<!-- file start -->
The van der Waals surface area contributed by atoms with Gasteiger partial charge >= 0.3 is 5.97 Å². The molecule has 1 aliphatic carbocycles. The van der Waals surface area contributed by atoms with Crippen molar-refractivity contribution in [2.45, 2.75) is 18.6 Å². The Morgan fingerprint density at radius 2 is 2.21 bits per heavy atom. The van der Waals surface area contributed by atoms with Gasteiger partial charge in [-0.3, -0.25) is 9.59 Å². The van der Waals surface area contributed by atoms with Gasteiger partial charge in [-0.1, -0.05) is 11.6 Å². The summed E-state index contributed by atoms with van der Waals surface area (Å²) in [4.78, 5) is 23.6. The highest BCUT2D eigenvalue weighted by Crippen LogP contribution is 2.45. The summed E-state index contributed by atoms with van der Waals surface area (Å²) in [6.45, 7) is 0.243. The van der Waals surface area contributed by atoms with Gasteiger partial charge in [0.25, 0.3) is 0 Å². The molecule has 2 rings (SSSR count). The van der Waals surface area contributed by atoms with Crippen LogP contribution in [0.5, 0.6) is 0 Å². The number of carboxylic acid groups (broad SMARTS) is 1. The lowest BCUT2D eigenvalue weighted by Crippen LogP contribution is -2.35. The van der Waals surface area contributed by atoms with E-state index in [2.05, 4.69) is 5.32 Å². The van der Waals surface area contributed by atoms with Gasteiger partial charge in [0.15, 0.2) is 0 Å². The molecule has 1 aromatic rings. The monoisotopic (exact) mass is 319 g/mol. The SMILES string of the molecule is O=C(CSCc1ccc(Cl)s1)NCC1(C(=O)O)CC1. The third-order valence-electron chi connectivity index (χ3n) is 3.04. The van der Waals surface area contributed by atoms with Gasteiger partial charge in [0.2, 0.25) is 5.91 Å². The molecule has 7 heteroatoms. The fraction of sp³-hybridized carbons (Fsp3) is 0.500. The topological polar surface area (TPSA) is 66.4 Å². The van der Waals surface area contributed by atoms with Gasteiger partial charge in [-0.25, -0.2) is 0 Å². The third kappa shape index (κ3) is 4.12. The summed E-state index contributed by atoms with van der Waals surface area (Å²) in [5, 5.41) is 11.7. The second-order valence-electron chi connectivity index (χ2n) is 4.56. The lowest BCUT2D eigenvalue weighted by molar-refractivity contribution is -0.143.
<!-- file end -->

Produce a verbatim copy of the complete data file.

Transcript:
The van der Waals surface area contributed by atoms with Gasteiger partial charge >= 0.3 is 5.97 Å². The molecule has 1 aliphatic carbocycles. The van der Waals surface area contributed by atoms with Crippen molar-refractivity contribution in [2.45, 2.75) is 18.6 Å². The Morgan fingerprint density at radius 2 is 2.21 bits per heavy atom. The van der Waals surface area contributed by atoms with Gasteiger partial charge in [-0.3, -0.25) is 9.59 Å². The van der Waals surface area contributed by atoms with Gasteiger partial charge in [-0.1, -0.05) is 11.6 Å². The summed E-state index contributed by atoms with van der Waals surface area (Å²) in [4.78, 5) is 23.6. The highest BCUT2D eigenvalue weighted by Crippen LogP contribution is 2.45. The summed E-state index contributed by atoms with van der Waals surface area (Å²) in [6.45, 7) is 0.243. The van der Waals surface area contributed by atoms with Gasteiger partial charge in [0.25, 0.3) is 0 Å². The molecule has 2 rings (SSSR count). The van der Waals surface area contributed by atoms with Crippen LogP contribution in [0.5, 0.6) is 0 Å². The number of carboxylic acid groups (broad SMARTS) is 1. The lowest BCUT2D eigenvalue weighted by Crippen LogP contribution is -2.35. The van der Waals surface area contributed by atoms with E-state index in [2.05, 4.69) is 5.32 Å². The van der Waals surface area contributed by atoms with Gasteiger partial charge in [0.15, 0.2) is 0 Å². The molecule has 1 aromatic rings. The monoisotopic (exact) mass is 319 g/mol. The SMILES string of the molecule is O=C(CSCc1ccc(Cl)s1)NCC1(C(=O)O)CC1. The third-order valence-electron chi connectivity index (χ3n) is 3.04. The van der Waals surface area contributed by atoms with Gasteiger partial charge in [0.2, 0.25) is 5.91 Å². The molecule has 7 heteroatoms. The fraction of sp³-hybridized carbons (Fsp3) is 0.500. The topological polar surface area (TPSA) is 66.4 Å². The van der Waals surface area contributed by atoms with Gasteiger partial charge in [-0.25, -0.2) is 0 Å². The third kappa shape index (κ3) is 4.12. The summed E-state index contributed by atoms with van der Waals surface area (Å²) in [5, 5.41) is 11.7. The second-order valence-electron chi connectivity index (χ2n) is 4.56. The lowest BCUT2D eigenvalue weighted by molar-refractivity contribution is -0.143.